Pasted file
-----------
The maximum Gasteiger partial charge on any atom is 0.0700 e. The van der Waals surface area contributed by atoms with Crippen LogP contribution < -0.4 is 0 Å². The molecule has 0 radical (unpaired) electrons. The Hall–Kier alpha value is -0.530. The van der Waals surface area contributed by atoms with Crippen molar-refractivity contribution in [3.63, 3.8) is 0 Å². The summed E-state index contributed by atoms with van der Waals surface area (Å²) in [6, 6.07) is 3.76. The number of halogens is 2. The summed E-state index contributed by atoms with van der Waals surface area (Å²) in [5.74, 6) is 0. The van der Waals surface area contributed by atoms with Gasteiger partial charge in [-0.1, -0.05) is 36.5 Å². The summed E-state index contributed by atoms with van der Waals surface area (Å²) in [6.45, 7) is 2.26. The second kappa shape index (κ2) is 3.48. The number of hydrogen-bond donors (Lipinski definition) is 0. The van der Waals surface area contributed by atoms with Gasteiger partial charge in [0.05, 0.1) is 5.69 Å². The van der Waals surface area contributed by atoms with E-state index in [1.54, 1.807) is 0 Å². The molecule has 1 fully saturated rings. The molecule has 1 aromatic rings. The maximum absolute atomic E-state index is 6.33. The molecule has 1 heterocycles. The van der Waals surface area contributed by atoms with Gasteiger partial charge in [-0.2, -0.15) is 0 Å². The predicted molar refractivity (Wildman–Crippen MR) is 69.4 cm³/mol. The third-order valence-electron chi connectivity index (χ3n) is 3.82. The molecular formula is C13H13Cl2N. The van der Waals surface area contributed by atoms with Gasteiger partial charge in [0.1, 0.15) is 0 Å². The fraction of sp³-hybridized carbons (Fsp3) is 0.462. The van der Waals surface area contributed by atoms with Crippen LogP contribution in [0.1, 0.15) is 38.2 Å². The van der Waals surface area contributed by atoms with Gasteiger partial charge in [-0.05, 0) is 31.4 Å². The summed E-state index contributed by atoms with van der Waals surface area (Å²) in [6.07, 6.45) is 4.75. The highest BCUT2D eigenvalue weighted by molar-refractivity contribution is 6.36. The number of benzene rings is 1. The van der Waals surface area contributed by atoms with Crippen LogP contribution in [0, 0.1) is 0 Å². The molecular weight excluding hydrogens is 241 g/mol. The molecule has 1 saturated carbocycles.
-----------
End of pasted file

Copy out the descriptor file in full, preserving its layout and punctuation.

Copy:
The maximum Gasteiger partial charge on any atom is 0.0700 e. The van der Waals surface area contributed by atoms with Crippen LogP contribution < -0.4 is 0 Å². The molecule has 0 radical (unpaired) electrons. The Hall–Kier alpha value is -0.530. The van der Waals surface area contributed by atoms with Crippen molar-refractivity contribution in [3.63, 3.8) is 0 Å². The summed E-state index contributed by atoms with van der Waals surface area (Å²) in [6, 6.07) is 3.76. The number of halogens is 2. The summed E-state index contributed by atoms with van der Waals surface area (Å²) in [5.74, 6) is 0. The van der Waals surface area contributed by atoms with Gasteiger partial charge in [-0.1, -0.05) is 36.5 Å². The summed E-state index contributed by atoms with van der Waals surface area (Å²) in [6.45, 7) is 2.26. The second kappa shape index (κ2) is 3.48. The number of hydrogen-bond donors (Lipinski definition) is 0. The van der Waals surface area contributed by atoms with Gasteiger partial charge in [0.05, 0.1) is 5.69 Å². The van der Waals surface area contributed by atoms with E-state index in [1.54, 1.807) is 0 Å². The molecule has 1 fully saturated rings. The molecule has 1 aromatic rings. The maximum absolute atomic E-state index is 6.33. The molecule has 1 heterocycles. The van der Waals surface area contributed by atoms with Gasteiger partial charge in [-0.2, -0.15) is 0 Å². The predicted molar refractivity (Wildman–Crippen MR) is 69.4 cm³/mol. The third-order valence-electron chi connectivity index (χ3n) is 3.82. The molecular formula is C13H13Cl2N. The van der Waals surface area contributed by atoms with Gasteiger partial charge in [0.1, 0.15) is 0 Å². The fraction of sp³-hybridized carbons (Fsp3) is 0.462. The van der Waals surface area contributed by atoms with Crippen LogP contribution in [0.1, 0.15) is 38.2 Å². The van der Waals surface area contributed by atoms with Gasteiger partial charge in [-0.05, 0) is 31.4 Å². The summed E-state index contributed by atoms with van der Waals surface area (Å²) in [6.07, 6.45) is 4.75. The highest BCUT2D eigenvalue weighted by molar-refractivity contribution is 6.36. The number of benzene rings is 1. The van der Waals surface area contributed by atoms with Crippen LogP contribution in [0, 0.1) is 0 Å². The molecular weight excluding hydrogens is 241 g/mol. The molecule has 1 saturated carbocycles.